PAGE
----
My mother was a wonderful woman: intelligent, kind and loving. She loved her husband and three children dearly, and when she was widowed at the age of 34, she did her very best for us in difficult circumstances.
She had many fine qualities, but she would be the first to admit she wasn’t much of a cook. She didn’t feel bad about that — she thought of herself as a modern, Post-War woman, and embraced all labor-saving appliances and gadgets, and time-saving frozen and packaged foods. She always baked our birthday cakes using cake mixes. She baked cookies, but we were among the first to use the rolls of refrigerated cookie dough. She loved the modern convenience of frozen TV dinners, instant oatmeal, whipped cream in an aerosol can, crescent rolls from dough that popped out of the tube, and recipes that started with a can of soup.
Her favorite recipe was her special casserole. She originally got the recipe from a magazine feature with recipes from singer Kate Smith, best known for belting out “God Bless America.” We originally called it “Kate Smith’s Casserole” and then “Mummy’s Casserole” and eventually “Mummy Mummy Casserole,” a name from the period when my little brother created possessives by doubling names. Somehow that’s the name that stuck, although I find it embarrassing to use in conversation, even just with my family.
The casserole is a mix of pasta (we would have said “macaroni”) with diced onion, green pepper and ground beef browned in a skillet, canned stewed tomatoes, topped with slices of Velveeta. I didn’t make this dish for many years, since I am a vegetarian and a cheese snob, but earlier this year I decided to try it. I substituted a couple of broken-up Morningstar veggie burgers for the ground beef, but I decided that substituting a different (better) cheese for the Velveeta would interfere with the spirit of the original. So I used Velveeta, the highly processed cheese of my childhood, feeling embarrassed the first time I bought it. They say “you can’t go home again,” but making my mother’s casserole made me feel as if I had, and I don’t think it would have been the same without the Velveeta cheese!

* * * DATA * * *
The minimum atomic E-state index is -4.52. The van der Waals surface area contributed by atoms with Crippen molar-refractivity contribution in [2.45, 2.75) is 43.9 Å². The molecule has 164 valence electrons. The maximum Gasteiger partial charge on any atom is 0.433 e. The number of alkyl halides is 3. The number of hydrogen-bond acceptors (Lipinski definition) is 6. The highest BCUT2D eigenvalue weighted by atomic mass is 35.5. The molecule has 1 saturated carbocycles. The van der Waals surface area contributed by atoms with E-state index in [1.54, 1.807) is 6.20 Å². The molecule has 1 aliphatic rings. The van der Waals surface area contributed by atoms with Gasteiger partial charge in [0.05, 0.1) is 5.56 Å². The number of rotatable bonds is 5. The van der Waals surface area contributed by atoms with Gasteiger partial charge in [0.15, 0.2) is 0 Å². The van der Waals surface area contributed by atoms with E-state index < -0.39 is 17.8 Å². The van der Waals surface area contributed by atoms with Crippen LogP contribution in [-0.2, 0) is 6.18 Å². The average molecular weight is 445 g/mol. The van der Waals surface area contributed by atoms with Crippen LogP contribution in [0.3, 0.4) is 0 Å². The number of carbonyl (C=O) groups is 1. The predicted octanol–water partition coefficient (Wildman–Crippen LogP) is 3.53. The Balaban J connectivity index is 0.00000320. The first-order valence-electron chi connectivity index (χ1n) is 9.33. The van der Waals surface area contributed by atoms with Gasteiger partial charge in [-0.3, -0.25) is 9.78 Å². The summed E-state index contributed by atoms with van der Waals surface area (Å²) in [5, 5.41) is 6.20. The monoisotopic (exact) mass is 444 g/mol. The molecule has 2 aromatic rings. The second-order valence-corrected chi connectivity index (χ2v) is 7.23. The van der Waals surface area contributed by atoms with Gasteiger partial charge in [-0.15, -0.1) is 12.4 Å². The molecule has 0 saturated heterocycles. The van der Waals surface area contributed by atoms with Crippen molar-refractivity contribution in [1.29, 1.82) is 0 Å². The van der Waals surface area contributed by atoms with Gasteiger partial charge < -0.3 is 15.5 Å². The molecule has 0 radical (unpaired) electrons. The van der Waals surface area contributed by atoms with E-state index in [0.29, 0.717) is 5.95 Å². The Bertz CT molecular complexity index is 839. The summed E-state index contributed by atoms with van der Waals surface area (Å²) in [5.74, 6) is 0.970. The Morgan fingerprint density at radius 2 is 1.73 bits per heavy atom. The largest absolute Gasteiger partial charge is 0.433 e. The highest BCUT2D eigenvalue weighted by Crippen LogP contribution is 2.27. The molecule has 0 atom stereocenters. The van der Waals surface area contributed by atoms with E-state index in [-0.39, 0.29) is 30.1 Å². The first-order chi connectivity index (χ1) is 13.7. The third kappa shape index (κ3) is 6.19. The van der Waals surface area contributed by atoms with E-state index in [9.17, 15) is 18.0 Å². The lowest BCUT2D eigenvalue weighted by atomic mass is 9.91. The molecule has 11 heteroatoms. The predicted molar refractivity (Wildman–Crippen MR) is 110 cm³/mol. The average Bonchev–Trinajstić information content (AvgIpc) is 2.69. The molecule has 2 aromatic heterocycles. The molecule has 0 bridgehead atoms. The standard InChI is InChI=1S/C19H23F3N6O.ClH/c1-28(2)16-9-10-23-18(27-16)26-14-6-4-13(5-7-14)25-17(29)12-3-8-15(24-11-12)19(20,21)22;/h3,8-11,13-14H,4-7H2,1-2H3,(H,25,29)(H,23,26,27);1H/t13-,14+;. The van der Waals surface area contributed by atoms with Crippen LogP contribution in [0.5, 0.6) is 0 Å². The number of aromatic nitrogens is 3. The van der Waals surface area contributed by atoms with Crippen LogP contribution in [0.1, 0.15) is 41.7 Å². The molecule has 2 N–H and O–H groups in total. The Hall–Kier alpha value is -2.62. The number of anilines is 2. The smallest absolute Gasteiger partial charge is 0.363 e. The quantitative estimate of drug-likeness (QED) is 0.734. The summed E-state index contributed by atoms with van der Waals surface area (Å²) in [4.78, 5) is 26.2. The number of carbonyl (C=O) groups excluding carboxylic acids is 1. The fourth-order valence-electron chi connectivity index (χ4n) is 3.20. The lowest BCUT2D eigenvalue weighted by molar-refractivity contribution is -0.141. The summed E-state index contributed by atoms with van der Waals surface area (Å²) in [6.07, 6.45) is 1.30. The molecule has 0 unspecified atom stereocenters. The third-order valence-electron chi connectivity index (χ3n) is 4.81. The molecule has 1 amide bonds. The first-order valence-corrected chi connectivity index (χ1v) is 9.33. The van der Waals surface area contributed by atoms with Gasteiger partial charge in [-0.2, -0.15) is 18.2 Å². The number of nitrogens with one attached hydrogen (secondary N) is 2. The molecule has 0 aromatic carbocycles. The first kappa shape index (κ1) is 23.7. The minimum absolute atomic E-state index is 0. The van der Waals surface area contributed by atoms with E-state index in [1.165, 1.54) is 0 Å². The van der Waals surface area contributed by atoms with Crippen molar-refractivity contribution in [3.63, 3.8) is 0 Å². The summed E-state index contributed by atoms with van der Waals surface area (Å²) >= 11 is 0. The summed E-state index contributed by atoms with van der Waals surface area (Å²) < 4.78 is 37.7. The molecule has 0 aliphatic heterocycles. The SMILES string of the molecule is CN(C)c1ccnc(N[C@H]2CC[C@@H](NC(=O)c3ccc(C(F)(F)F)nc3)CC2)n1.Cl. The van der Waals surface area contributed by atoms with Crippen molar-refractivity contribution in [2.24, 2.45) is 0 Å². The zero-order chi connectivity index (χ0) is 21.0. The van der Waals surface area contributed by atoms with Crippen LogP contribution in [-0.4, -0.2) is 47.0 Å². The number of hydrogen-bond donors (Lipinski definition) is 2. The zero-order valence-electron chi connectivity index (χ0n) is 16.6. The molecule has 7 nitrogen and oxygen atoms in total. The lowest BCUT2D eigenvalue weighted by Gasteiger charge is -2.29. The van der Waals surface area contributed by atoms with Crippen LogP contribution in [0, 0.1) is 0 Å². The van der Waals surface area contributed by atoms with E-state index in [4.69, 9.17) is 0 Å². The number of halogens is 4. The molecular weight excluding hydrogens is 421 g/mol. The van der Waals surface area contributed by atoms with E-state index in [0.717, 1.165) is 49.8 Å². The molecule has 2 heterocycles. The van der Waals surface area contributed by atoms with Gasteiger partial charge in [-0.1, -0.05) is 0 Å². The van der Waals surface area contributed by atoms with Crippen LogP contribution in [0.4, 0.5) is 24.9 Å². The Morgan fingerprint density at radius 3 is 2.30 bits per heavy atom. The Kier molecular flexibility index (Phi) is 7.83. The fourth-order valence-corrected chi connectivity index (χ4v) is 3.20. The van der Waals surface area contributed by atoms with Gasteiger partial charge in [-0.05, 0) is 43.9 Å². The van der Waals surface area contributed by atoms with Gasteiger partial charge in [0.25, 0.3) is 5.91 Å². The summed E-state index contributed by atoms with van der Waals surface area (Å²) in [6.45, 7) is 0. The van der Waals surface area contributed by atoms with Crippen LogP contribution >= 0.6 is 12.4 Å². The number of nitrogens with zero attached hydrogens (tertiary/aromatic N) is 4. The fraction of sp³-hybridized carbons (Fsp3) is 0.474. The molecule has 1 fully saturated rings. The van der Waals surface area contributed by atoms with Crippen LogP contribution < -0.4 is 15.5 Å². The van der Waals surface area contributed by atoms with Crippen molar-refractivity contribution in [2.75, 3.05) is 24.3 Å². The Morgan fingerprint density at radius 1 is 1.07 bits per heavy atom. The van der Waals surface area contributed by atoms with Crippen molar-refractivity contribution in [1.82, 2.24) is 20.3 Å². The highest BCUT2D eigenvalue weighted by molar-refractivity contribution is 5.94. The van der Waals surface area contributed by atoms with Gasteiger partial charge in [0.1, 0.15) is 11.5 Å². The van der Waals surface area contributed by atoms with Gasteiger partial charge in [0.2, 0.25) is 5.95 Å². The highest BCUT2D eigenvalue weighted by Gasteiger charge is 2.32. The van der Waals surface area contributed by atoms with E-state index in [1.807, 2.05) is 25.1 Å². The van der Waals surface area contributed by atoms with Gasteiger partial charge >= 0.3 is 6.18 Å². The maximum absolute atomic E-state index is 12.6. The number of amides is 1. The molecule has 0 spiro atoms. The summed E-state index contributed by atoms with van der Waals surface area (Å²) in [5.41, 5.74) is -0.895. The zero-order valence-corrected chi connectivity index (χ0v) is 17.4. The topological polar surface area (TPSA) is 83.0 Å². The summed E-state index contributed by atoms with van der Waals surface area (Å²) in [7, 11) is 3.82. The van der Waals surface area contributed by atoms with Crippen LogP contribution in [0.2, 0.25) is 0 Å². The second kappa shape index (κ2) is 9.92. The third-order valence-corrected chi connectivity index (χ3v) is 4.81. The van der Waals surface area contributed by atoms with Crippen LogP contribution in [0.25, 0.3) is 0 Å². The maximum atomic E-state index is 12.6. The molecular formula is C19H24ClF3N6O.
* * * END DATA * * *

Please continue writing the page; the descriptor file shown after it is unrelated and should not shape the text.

It’s a cold winter night in Massachusetts, and it’s the 39th anniversary of my mother’s death at the age of 48. It felt like a good night to make myself some comfort food, and to me, there’s nothing quite as comforting as this.